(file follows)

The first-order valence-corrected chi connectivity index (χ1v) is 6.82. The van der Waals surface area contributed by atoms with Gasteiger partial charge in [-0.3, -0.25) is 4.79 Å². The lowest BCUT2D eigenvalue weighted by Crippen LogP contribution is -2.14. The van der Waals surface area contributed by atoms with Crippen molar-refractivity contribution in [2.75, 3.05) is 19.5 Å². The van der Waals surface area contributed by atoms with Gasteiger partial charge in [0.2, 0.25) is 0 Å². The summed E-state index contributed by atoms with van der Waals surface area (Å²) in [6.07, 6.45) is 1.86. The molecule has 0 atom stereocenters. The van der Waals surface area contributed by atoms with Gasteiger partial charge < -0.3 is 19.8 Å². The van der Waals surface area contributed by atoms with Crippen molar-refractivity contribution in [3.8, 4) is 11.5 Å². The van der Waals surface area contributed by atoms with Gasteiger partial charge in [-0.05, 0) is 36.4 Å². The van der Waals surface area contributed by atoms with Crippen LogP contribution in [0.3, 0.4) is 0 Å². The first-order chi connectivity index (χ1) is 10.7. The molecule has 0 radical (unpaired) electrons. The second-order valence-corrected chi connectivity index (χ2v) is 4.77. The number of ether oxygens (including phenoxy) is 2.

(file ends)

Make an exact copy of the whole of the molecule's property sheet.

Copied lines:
The first-order valence-corrected chi connectivity index (χ1v) is 6.82. The van der Waals surface area contributed by atoms with Gasteiger partial charge in [-0.3, -0.25) is 4.79 Å². The lowest BCUT2D eigenvalue weighted by Crippen LogP contribution is -2.14. The van der Waals surface area contributed by atoms with Crippen molar-refractivity contribution in [2.75, 3.05) is 19.5 Å². The van der Waals surface area contributed by atoms with Gasteiger partial charge in [0.2, 0.25) is 0 Å². The summed E-state index contributed by atoms with van der Waals surface area (Å²) in [6.07, 6.45) is 1.86. The molecule has 0 atom stereocenters. The van der Waals surface area contributed by atoms with Gasteiger partial charge < -0.3 is 19.8 Å². The van der Waals surface area contributed by atoms with Crippen molar-refractivity contribution in [3.8, 4) is 11.5 Å². The van der Waals surface area contributed by atoms with Gasteiger partial charge in [-0.05, 0) is 36.4 Å². The van der Waals surface area contributed by atoms with Crippen LogP contribution in [0.3, 0.4) is 0 Å². The first-order chi connectivity index (χ1) is 10.7. The molecule has 0 radical (unpaired) electrons. The second-order valence-corrected chi connectivity index (χ2v) is 4.77. The number of ether oxygens (including phenoxy) is 2.